Overall, Wilkerson said Oregon is a good model to follow because rent control has been balanced by other policies aimed at increasing housing supply. “The combination of all of those things is generally minimally impactful on new construction, but does provide a measure of tenant protection,” he said.
Tenant advocates in Portland, however, argue Oregon’s policy did not go far enough.
“What Oregon has is not really rent control,” said Lauren Everett with Portland Tenants United. “It’s a price gouging control mechanism, which is still good.”
Because of high inflation in 2022, Oregon landlords will be able to raise rents up to 14.6 percent next year under the state’s policy.
“For a lot of people, that’s a huge amount of money,” Everett said. “That’s going to result definitely in displacement, homelessness, people having to not spend money on medical bills, food.”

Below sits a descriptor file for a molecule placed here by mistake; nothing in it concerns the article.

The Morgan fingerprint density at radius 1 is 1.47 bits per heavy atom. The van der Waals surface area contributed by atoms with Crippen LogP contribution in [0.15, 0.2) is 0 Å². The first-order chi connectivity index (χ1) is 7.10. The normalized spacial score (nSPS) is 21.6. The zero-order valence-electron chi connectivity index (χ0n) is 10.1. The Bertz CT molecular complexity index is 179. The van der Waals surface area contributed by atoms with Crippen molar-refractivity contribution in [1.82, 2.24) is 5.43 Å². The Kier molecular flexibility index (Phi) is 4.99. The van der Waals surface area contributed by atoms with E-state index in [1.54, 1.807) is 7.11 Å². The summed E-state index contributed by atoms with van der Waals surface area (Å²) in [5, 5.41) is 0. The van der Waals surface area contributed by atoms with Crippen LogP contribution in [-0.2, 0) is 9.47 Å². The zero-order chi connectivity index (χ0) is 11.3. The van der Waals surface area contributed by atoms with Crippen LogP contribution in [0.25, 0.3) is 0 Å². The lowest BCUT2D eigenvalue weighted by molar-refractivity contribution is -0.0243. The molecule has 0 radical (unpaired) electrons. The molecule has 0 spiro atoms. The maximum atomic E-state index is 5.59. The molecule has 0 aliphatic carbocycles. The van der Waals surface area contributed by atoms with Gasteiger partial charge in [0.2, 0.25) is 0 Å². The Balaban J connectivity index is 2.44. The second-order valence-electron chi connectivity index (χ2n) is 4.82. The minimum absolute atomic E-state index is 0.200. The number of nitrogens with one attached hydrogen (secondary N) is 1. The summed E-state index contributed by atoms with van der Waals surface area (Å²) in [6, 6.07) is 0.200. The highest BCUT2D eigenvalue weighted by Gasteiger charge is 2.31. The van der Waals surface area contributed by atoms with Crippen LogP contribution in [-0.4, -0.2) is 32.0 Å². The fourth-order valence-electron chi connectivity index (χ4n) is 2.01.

Michele Thomas, Washington Low Income Housing Alliance director of policy and advocacy, also thinks Oregon’s cap is too high. “I would not want Washington to just replicate what Oregon did,” Thomas said. “That said, Oregon tenants are certainly better off than Washington state tenants right now.”
Washington’s next steps
Currently, there is no proposed state legislation that would create any form of rent control. During a visit to Vancouver on Monday, Gov. Jay Inslee said rent control “hasn’t been seriously considered in the state of Washington.”
Rep. Strom Peterson, D-Edmonds, said it has been a topic of conversation in the Legislature, however. In the next legislative session, Peterson, who chairs the Housing Committee, plans to re-introduce a bill that would require landlords to provide six months’ notice for rent increases above a specified amount.
The bill was introduced last session, but never made it through negotiations. “To me, it was just a matter of fairness,” Peterson said. “There was a lot of pressure put on from the landlord lobby to kill the bill. And unfortunately they were successful, obviously. But we’ll be back.”
Though this bill falls short of proposing a rent cap, Peterson said there will be other bills that will go further.